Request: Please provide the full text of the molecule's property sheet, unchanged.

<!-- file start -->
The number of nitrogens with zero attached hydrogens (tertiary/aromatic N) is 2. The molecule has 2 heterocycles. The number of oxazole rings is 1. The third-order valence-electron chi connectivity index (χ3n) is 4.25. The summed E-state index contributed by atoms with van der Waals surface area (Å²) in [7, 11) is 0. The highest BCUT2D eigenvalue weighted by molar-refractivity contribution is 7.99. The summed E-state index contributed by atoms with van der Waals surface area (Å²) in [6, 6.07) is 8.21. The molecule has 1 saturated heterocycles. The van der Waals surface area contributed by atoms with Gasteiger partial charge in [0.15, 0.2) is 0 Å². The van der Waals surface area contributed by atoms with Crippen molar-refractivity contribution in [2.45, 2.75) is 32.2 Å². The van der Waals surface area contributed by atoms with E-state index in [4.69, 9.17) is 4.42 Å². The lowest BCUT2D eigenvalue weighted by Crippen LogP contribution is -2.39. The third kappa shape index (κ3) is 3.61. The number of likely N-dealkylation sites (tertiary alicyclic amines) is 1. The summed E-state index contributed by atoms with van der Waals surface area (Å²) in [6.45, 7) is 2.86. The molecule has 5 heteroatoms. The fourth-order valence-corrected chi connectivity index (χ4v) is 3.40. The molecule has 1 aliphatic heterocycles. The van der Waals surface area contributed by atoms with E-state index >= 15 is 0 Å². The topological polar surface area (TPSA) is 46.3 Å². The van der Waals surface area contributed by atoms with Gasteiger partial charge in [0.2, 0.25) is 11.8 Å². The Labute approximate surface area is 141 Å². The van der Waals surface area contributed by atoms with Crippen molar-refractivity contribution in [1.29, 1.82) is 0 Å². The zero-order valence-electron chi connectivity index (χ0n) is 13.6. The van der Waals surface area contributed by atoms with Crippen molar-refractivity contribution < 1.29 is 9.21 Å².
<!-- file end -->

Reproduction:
The number of nitrogens with zero attached hydrogens (tertiary/aromatic N) is 2. The molecule has 2 heterocycles. The number of oxazole rings is 1. The third-order valence-electron chi connectivity index (χ3n) is 4.25. The summed E-state index contributed by atoms with van der Waals surface area (Å²) in [7, 11) is 0. The highest BCUT2D eigenvalue weighted by molar-refractivity contribution is 7.99. The summed E-state index contributed by atoms with van der Waals surface area (Å²) in [6, 6.07) is 8.21. The molecule has 1 saturated heterocycles. The van der Waals surface area contributed by atoms with Gasteiger partial charge in [0.15, 0.2) is 0 Å². The van der Waals surface area contributed by atoms with Crippen molar-refractivity contribution in [2.45, 2.75) is 32.2 Å². The van der Waals surface area contributed by atoms with E-state index in [4.69, 9.17) is 4.42 Å². The lowest BCUT2D eigenvalue weighted by Crippen LogP contribution is -2.39. The third kappa shape index (κ3) is 3.61. The number of likely N-dealkylation sites (tertiary alicyclic amines) is 1. The summed E-state index contributed by atoms with van der Waals surface area (Å²) in [6.45, 7) is 2.86. The molecule has 5 heteroatoms. The fourth-order valence-corrected chi connectivity index (χ4v) is 3.40. The molecule has 1 aliphatic heterocycles. The van der Waals surface area contributed by atoms with E-state index >= 15 is 0 Å². The topological polar surface area (TPSA) is 46.3 Å². The van der Waals surface area contributed by atoms with Gasteiger partial charge in [0.2, 0.25) is 11.8 Å². The Labute approximate surface area is 141 Å². The van der Waals surface area contributed by atoms with Crippen molar-refractivity contribution in [1.29, 1.82) is 0 Å². The zero-order valence-electron chi connectivity index (χ0n) is 13.6. The van der Waals surface area contributed by atoms with Crippen molar-refractivity contribution < 1.29 is 9.21 Å².